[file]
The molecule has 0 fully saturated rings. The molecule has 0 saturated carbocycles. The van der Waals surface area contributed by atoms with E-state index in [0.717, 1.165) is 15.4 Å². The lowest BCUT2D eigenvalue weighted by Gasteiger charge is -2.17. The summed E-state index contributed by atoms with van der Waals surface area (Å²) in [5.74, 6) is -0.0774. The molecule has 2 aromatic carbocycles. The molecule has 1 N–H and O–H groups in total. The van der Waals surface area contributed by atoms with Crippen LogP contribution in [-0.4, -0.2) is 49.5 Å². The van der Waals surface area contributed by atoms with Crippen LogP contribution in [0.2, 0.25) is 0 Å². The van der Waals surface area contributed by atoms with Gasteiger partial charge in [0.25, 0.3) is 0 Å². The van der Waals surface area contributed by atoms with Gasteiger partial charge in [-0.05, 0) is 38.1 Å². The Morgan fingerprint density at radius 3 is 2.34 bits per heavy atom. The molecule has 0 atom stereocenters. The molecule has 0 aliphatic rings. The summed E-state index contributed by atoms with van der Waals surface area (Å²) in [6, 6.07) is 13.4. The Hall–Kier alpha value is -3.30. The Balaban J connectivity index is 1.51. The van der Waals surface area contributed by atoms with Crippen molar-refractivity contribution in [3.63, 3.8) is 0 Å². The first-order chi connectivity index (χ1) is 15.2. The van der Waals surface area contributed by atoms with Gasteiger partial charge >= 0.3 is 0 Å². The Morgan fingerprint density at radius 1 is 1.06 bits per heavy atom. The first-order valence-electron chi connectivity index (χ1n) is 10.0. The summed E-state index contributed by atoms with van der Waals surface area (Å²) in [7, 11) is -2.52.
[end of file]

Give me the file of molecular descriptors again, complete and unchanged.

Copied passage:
The molecule has 0 fully saturated rings. The molecule has 0 saturated carbocycles. The van der Waals surface area contributed by atoms with E-state index in [0.717, 1.165) is 15.4 Å². The lowest BCUT2D eigenvalue weighted by Gasteiger charge is -2.17. The summed E-state index contributed by atoms with van der Waals surface area (Å²) in [5.74, 6) is -0.0774. The molecule has 2 aromatic carbocycles. The molecule has 1 N–H and O–H groups in total. The van der Waals surface area contributed by atoms with Crippen LogP contribution in [-0.4, -0.2) is 49.5 Å². The van der Waals surface area contributed by atoms with Crippen LogP contribution in [0.2, 0.25) is 0 Å². The van der Waals surface area contributed by atoms with Gasteiger partial charge in [0.25, 0.3) is 0 Å². The van der Waals surface area contributed by atoms with Gasteiger partial charge in [-0.05, 0) is 38.1 Å². The Morgan fingerprint density at radius 3 is 2.34 bits per heavy atom. The molecule has 0 atom stereocenters. The molecule has 0 aliphatic rings. The summed E-state index contributed by atoms with van der Waals surface area (Å²) in [6, 6.07) is 13.4. The Hall–Kier alpha value is -3.30. The Balaban J connectivity index is 1.51. The van der Waals surface area contributed by atoms with Crippen molar-refractivity contribution in [3.63, 3.8) is 0 Å². The first-order chi connectivity index (χ1) is 15.2. The van der Waals surface area contributed by atoms with Gasteiger partial charge >= 0.3 is 0 Å². The Morgan fingerprint density at radius 1 is 1.06 bits per heavy atom. The first-order valence-electron chi connectivity index (χ1n) is 10.0. The summed E-state index contributed by atoms with van der Waals surface area (Å²) in [7, 11) is -2.52.